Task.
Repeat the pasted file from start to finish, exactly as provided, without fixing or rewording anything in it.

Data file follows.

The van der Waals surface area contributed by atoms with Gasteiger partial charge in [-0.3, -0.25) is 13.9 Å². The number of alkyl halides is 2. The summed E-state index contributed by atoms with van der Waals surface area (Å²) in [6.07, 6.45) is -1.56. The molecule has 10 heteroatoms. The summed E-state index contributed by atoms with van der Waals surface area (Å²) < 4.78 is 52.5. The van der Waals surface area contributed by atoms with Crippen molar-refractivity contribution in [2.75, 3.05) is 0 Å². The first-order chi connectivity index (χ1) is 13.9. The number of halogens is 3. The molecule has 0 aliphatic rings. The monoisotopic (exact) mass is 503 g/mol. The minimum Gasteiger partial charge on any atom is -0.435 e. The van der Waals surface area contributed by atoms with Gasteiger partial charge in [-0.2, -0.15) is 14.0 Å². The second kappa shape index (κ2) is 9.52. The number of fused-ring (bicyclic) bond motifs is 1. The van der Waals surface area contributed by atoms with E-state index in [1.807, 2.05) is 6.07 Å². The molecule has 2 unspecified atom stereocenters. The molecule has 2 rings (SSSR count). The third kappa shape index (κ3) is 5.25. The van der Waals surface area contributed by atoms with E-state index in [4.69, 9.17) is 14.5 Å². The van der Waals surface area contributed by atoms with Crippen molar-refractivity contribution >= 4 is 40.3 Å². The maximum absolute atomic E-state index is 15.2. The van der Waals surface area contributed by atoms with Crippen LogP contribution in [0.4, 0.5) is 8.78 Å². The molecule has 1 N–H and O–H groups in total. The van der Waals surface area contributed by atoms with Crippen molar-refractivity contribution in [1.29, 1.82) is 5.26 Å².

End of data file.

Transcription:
The van der Waals surface area contributed by atoms with Gasteiger partial charge in [-0.3, -0.25) is 13.9 Å². The number of alkyl halides is 2. The summed E-state index contributed by atoms with van der Waals surface area (Å²) in [6.07, 6.45) is -1.56. The molecule has 10 heteroatoms. The summed E-state index contributed by atoms with van der Waals surface area (Å²) < 4.78 is 52.5. The van der Waals surface area contributed by atoms with Crippen molar-refractivity contribution in [2.75, 3.05) is 0 Å². The first-order chi connectivity index (χ1) is 13.9. The number of halogens is 3. The molecule has 0 aliphatic rings. The monoisotopic (exact) mass is 503 g/mol. The minimum Gasteiger partial charge on any atom is -0.435 e. The van der Waals surface area contributed by atoms with Gasteiger partial charge in [-0.2, -0.15) is 14.0 Å². The second kappa shape index (κ2) is 9.52. The number of fused-ring (bicyclic) bond motifs is 1. The van der Waals surface area contributed by atoms with E-state index in [1.807, 2.05) is 6.07 Å². The molecule has 2 unspecified atom stereocenters. The molecule has 2 rings (SSSR count). The third kappa shape index (κ3) is 5.25. The van der Waals surface area contributed by atoms with E-state index in [4.69, 9.17) is 14.5 Å². The van der Waals surface area contributed by atoms with Crippen molar-refractivity contribution >= 4 is 40.3 Å². The maximum absolute atomic E-state index is 15.2. The van der Waals surface area contributed by atoms with Crippen LogP contribution in [0.4, 0.5) is 8.78 Å². The molecule has 1 N–H and O–H groups in total. The van der Waals surface area contributed by atoms with Crippen molar-refractivity contribution in [1.29, 1.82) is 5.26 Å².